Point the Konqueror file manager to the /etc/rc3.d directory. There you will notice the network services link, S10network, and the PCMCIA services link, S11pcmcia. The S10 and S11 parts of those link names specify the order in which those services are started at boot time. So, simply rename S11pcmia to S09pcmia. That will cause the PCMCIA services to start before the network services start.

For more about this problem and a similar solution, please see our article, Adding Wireless to a Linux-Based Laptop or Notebook PC.

Both desktop machines feed display output to a Gateway EV910 19" monitor via a Belkin 4-port KVM switch. This KVM switch takes PS/2 mouse and keyboard input and sends that input to the computers via the USB.

A Hewlett Packard OmniBook 6000 Notebook PC was used to round out our initial tests Mandrake 9.0 tests. This HP 6000 has a 900-MHz Pentium III CPU, Intel 440 BX AGPset chipset, 128-MB RAM, ATI Rage Mobility M1 2xAGP graphics, ESS Maestro PCI Audio, a 20-GB IBM DJSA-220 hard drive, built-in 3-COM 10/100 Mini PCI Ethernet Adapter, and a Proxim Skyline PC Card.

Partition Magic and Partition Commander, non-destructive partition management tools, were used to configure the test machines for multiple booting. Boot Magic is used for boot management and GRUB to load Linux. Please see our articles Dual-Boot Linux & Windows to Get the Best of Both Operating System Worlds and Triple-Boot Caldera OpenLinux, Red Hat Linux, & MS Windows for Best of Three Worlds for more information about partition and boot management.


All told, the MandrakeSoft technicians and wizards have put together a darn nice, easy-to-use, and user-friendly Linux operating system and collection of software applications. The MandrakeSoft folks give you plenty of choices too. You can use Mandrake 9.0 as an easy, friendly desktop Linux, a powerful command-line Linux, or a very cost-effective enterprise and server Linux -- or all of these. Your choice.

Mandrake 9.0's overall stability, plus the choices of included desktop suites and applications make Mandrake 9.0 a Linux you can run all the time -- and get your work done or have fun too.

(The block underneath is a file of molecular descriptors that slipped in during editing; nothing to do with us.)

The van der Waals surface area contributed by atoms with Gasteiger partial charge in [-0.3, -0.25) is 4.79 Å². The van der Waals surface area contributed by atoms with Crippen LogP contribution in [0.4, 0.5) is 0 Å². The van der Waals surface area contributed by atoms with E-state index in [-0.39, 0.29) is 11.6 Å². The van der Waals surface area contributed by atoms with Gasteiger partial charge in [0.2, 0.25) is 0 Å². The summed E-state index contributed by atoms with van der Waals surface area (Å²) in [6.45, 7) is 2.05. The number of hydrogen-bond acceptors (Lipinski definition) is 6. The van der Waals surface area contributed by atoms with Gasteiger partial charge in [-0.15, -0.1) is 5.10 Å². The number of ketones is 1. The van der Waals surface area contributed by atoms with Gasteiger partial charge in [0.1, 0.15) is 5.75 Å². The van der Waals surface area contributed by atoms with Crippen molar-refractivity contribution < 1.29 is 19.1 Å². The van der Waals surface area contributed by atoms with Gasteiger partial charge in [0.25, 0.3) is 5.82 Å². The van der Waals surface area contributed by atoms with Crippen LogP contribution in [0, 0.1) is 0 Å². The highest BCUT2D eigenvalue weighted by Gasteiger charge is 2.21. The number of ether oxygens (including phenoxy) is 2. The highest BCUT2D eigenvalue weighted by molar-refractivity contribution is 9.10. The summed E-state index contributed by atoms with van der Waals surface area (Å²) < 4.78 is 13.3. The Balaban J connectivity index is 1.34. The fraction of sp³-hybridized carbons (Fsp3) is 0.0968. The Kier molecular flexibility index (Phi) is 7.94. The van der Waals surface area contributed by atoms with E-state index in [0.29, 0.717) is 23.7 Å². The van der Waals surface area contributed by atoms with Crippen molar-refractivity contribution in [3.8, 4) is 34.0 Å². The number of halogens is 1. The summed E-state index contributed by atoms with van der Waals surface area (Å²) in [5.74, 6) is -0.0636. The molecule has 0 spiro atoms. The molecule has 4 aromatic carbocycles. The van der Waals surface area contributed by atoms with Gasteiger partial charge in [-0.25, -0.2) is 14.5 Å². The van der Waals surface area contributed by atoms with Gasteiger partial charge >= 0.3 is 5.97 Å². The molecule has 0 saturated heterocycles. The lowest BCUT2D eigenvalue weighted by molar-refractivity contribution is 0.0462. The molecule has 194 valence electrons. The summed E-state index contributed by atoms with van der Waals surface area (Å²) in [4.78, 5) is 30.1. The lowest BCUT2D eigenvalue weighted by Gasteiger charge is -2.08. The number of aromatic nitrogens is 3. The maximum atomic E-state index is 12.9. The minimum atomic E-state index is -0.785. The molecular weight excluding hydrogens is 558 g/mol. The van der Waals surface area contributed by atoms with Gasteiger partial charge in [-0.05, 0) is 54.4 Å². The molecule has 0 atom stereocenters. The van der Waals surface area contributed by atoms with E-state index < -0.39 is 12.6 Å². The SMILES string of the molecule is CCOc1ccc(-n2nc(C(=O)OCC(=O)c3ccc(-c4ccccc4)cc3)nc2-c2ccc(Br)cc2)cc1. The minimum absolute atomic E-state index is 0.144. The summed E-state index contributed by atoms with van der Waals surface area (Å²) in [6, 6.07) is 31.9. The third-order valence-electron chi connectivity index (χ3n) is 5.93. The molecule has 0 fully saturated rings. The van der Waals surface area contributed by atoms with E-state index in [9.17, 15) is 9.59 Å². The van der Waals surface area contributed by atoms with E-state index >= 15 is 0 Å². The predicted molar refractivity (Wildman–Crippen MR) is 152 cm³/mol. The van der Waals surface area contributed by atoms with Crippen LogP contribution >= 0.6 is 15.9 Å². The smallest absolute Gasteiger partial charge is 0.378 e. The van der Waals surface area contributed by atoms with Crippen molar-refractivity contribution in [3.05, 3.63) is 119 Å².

If Linux is going to be an effective alternative to the Microsoft Windows operating system(s) it can not merely be as good as MS Windows, it must be better than MS Windows. Linux must be easier to install than MS Windows. It must be easier to use than MS Windows. It must be easier to maintain than MS Windows. It must be more secure and more stable than MS Windows. And Linux must have more and better applications than MS Windows. Moreover, the total cost of ownership (TCO) for a Linux-based system or enterprise deployment must be less than the TCO for an MS Windows-based system or enterprise deployment.

Overall Linux is not quite there yet. But it is getting closer. Moreover, Linux could be there in less than a year.

Mandrake Linux 9.0 is one reason that Linux is getting closer to being as good as, if not better than, Microsoft Windows. In some areas Mandrake 9.0 surpasses MS Windows. Moreover, Mandrake 9.0 and its included software are close enough to MS Windows that unless you need the full-functionality of the Microsoft Office suite products such as MS Word or MS Excel, you can use Mandrake Linux 9.0 as your primary, and perhaps only, operating system


Article Index

Download Mandrake 9.0

Goodies that come free with Mandrake 9.0

Mandrake Web Site

Mandrake Linux 9.0 Editions Comparison Chart

Mandrake Store

Other Products Mentioned in Article